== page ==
2001 Volkswagen EuroVan

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2001 Volkswagen EuroVan
Available in 2 styles:  EuroVan Passenger Van shown
Asking Price Range
$761–$24,017
Estimated MPG

17 city / 20 hwy

Summary

    Expert Reviews 1 of 4

By 

Cars.com National
Vehicle Overview
Someone has to be last in the sales race. When it comes to minivans, Volkswagen’s German-built EuroVan holds that title by a wide margin. Sales dipped to a mere 2,714 units during 2000, from a less-than-stunning 3,395 the year before. Availability is part of the reason. The EuroVan was on sale sporadically during the 1990s, and the current edition was delayed until well after the start of the 2001 model year.

More power is the big news for the 2001 version of Volkswagen’s minivan. Courtesy of a new multivalve cylinder head and other modifications, the 2.8-liter V-6 engine jumps from 140 horsepower to a whopping 201 hp.

New this year is an electronic stability system called ESP that automatically applies the brakes and reduces engine power when needed to minimize skidding in turns. The EuroVan has a new premium audio system, and integrated fog lights are now standard.

Three EuroVan versions are available: the GLS passenger van, a recreation-oriented MultiVan (MV) and a Winnebago Camper van. To help spark sales when the 2001 models debut in March, Volkswagen is slashing the EuroVan’s price by 16 percent.



Exterior
Wheelbase of the EuroVan is 115 inches, and the vehicle measures 188.5 inches overall. There’s a single sliding door on the right side, and a “pop-top” roof is standard on the Camper and optional for the MV.



Interior
Both GLS and MV models seat seven. The GLS gained second-row buckets as standard equipment this year, and the MV has rear-facing second-row buckets. A folding third-row seat is included in both, but the one in the MV converts into a removable bed. Other standard equipment includes one-touch power windows, central remote locking, cupholders, tinted glass, cruise control and a pollen/dust filter.

Befitting its name, the Camper comes with a refrigerator, LP gas stove, sink and other living-outdoors gear. It can be fitted with a removable two-person center bench seat instead of the full-swiveling captain’s seats. As an alternative to the all-out Camper, an optional Weekender package has the pop-up roof with two-person bed, screens for two sliding windows, a rear-facing seat with refrigerator below and a second battery.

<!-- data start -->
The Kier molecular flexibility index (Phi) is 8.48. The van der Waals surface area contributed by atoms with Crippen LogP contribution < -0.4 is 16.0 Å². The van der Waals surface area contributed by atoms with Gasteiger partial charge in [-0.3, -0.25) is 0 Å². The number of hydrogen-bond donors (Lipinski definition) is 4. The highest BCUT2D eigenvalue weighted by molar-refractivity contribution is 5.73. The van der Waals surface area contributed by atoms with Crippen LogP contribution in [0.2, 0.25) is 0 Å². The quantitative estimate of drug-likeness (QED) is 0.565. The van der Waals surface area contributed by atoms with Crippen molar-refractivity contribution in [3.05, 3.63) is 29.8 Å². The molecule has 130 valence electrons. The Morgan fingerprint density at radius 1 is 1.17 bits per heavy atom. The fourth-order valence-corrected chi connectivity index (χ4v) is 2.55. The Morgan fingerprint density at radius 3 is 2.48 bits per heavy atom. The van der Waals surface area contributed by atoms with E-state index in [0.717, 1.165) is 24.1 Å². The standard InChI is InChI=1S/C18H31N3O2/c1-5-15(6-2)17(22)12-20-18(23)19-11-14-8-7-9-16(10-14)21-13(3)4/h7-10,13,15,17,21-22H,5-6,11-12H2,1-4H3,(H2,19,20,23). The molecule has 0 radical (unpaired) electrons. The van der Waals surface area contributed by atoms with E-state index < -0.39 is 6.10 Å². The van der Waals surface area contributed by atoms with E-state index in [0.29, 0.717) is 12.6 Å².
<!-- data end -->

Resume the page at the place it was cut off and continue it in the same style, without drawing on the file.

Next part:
Under the Hood
A four-valve, dual overhead cam version of Volkswagen’s 2.8-liter VR6 engine makes 201 horsepower, driving a four-speed-automatic transmission. Premium fuel is required.

All-disc antilock brakes are standard, and side-impact airbags are not available.



Driving Impressions
A single change in a vehicle sometimes can make an enormous improvement in its overall appeal. That is the case with the EuroVan, which behaves like a different vehicle after a more powerful engine that yields 61 additional hp is installed. Even its ride and handling qualities are more appealing, as the strengthened engine manages to inject the EuroVan with a fresh personality.

A descendant in theme if not in details from the old VW Microbuses and later Vanagons, the EuroVan is definitely not for everyone. Volkswagen doesn’t consider it a minivan at all, but instead places the EuroVan in a class by itself. For starters, climbing aboard is a bit of a challenge, though the wide integral step helps in that quest.

The EuroVan, in short, is defiantly different from the pack, which is part of its appeal for some and reason for possible disdain by those who fail to appreciate its subtly concealed attractions. This larger van still feels more ponderous on the road than most minivans — less inviting when curves or corners lie ahead — but it’s a lot more satisfying while on the move than its less-powerful predecessor. Still, slow steering can be disconcerting in curvy areas. Though it’s not genteel, the ride is surprisingly good even on rough rural pavement.

Acceleration is rather vigorous from a standstill, and the EuroVan is capable for passing and merging situations — though the otherwise-quiet engine growls a bit when stepping hard on the gas. The automatic transmission reacts crisply enough to get the job done effectively, but the floor-mounted gearshift works a bit differently than most when moving into lower ratios. The driver sits higher than in a minivan, for a commanding view (helped by big mirrors), though seat bottoms are quite short. A glove box is absent, but the EuroVan has a locked compartment in the driver’s door and storage space is carefully thought out.

Quirky behavior and appearance aside, no other minivan offers anything like the outdoor-living accessories of a fully equipped EuroVan, which is more appropriately challenged by some of the camper-converted full-size models. Even when equipped with little more than a foldout table, the EuroVan MV becomes a special sort of vehicle.

Volkswagen expects to sell only 5,000 EuroVans during 2001, in view of their delayed debut in April 2001, and sales are expected to reach 10,000 for 2002. If VW goes ahead with production of a modern-day Microbus, which appears increasingly likely, the EuroVan’s fate is uncertain.

 
Reported by Jim Flammang  for cars.com
From the cars.com 2001 Buying Guide

    Expert Reviews 1 of 4

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